As a result, when Romney ran for President in 2008, he had to run away from his signature achievement. Too bad. I could have envisioned him debating Obama: “I enacted universal coverage. Where’s yours?”

  • sinz54

    The cloud of genetic abnormalities has a silver lining: Knowing what diseases you’re susceptible to, will make you extra careful to head them off.

    Already, some women with identified genetic predispositions to breast cancer are choosing pre-emptive mastectomies rather than wait for the cancer to show up.

    Someone with a genetic predisposition to lung disease will resolve not to smoke. Etc.

    And that may increase life expectancy. (Though it probably won’t lower health care costs too much–no matter how many diseases you dodge, some disease is going to get you eventually.)

    As for what to do about genetic birth defects: The obvious free-market solution is a kind of “procreation insurance policy,” in which prospective parents take out a policy with an insurer to insure them against the risk of a genetically damaged child. Then they go procreate. If the child has Down’s Syndrome or a genetic predisposition to childhood cancer, the policy pays off on the claim.

  • rbottoms

    The only thing I can think of that does not violate any conservative principles articulated by various conservative spokesmen over the past couple of years is to do nothing (as far as the government is concerned) and hope that some private charity will pick up the tab. This approach might actually work (and in an ideal world I would in fact prefer it).

    And this is why the Republican party is the party of jerks. What person with some semblance of a soul could even write such a thing. Anyway, sentiments such as the author’s are the Democrats and going to beat the GOP come 2012 and beyond.

  • satkinsn

    ” Problem is, nothing can be made fair unless EVERYTHING is made fair. This is the path to leftism and totalitarianism.”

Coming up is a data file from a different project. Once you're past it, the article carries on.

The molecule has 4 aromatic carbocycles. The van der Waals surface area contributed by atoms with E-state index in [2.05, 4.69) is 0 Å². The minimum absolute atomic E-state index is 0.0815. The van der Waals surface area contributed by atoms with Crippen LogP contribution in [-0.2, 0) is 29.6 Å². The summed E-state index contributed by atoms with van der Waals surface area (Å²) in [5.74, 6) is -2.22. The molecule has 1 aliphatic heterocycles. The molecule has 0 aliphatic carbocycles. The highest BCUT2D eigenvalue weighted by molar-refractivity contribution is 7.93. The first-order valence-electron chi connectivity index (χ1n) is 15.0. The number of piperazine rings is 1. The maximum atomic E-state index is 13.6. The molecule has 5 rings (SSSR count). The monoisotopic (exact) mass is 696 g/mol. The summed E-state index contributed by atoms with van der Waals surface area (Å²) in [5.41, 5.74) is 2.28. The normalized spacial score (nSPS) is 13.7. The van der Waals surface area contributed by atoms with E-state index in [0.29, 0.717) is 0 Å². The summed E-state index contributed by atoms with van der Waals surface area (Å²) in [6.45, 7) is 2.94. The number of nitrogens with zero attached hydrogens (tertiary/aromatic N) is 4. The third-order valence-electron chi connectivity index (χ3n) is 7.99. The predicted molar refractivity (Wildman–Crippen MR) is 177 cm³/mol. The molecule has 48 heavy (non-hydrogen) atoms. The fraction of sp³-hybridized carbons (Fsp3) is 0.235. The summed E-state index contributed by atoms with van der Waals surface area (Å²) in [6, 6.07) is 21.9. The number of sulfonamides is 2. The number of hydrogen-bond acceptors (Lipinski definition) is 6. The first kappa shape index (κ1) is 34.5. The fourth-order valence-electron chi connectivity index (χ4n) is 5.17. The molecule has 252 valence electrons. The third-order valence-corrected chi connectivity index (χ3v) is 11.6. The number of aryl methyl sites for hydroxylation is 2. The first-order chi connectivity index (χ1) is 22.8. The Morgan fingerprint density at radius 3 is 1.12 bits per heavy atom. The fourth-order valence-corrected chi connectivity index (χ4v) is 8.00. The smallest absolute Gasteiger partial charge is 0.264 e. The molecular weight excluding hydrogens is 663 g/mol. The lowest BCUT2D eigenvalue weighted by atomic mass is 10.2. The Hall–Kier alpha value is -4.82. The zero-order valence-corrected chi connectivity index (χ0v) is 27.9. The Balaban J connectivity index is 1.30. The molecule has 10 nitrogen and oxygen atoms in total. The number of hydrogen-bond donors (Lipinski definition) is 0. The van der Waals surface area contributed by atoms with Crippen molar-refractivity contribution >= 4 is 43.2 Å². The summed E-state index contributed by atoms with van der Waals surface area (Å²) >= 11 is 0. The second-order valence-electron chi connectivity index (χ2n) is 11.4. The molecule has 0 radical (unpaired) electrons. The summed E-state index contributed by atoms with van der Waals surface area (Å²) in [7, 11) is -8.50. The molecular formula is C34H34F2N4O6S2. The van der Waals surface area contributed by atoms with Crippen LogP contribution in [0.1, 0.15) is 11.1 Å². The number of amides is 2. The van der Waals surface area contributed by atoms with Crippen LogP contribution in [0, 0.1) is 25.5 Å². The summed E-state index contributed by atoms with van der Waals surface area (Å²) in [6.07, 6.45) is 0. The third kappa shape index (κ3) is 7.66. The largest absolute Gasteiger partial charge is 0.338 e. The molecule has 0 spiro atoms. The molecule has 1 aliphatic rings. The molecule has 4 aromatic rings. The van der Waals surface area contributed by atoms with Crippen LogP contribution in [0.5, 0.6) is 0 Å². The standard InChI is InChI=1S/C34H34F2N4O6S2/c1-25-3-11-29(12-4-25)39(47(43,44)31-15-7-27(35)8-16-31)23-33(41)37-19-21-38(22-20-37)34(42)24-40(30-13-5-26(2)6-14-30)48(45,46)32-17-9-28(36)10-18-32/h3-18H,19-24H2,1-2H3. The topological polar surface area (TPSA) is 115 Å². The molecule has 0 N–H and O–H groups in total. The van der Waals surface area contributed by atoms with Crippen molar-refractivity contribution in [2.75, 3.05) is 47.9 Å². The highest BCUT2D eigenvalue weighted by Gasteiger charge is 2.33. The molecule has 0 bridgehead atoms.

I think the exact opposite is true – we can (and do) pick and choose what’s ‘fair.’ Example: in my small town, we all get basically the same police protection. There may be individual likes or dislikes among members of the force, but in general a murder in a poor neighborhood gets handled like a murder in a wealthy neighborhood.

    On the other hand, our local school district offers assorted enriched and accelerated classes to students who are picked on not much more than teacher recommendations. It’s a system that many people believe is ‘unfair,’ but it survives because it has a constantly replenished supply of constituents – the parents of the ‘gifted’ kids.

    ” The more open markets are the better health care is available for all.”

    I agree with the sentiment, but it’s a lot more complicated than that, HMOs being a good example. They were supposed to hold down costs by encouraging competition between doctors and other medical providers. (i.e. – If you, Doctor ‘A’ didn’t take what I was offering to treat a cold, Doctor ‘B’ will. Do that often enough on a big enough scale and you’ve got real savings.)

    What was ignored or underplayed was the behavior of the HMOs/insurance companies themselves as rent seekers. I don’t think it’s unreasonable to say that what they saved at one end was spent (largely) at the other.

    On the article itself: the only thing that will stand against the wave of knowledge about to be uncorked in the medical field is a strong set of traditions and customs – “even though it’s a loser, we treat this person with this awful ailment.” The wealth transfer will be disguised in those customs, as such things often are.

    s.

  • rbottoms

    Problem is, nothing can be made fair unless EVERYTHING is made fair.

    Horse Hockey. That’s not our position at all, and is only an excuse for the selfish to do nothing. I got mine, you — go beg in the street and maybe someone will help you.

  • sdspringy

    What Crap, anytime someone has to invent three hypothetical situations to prove an argument the argument stinks.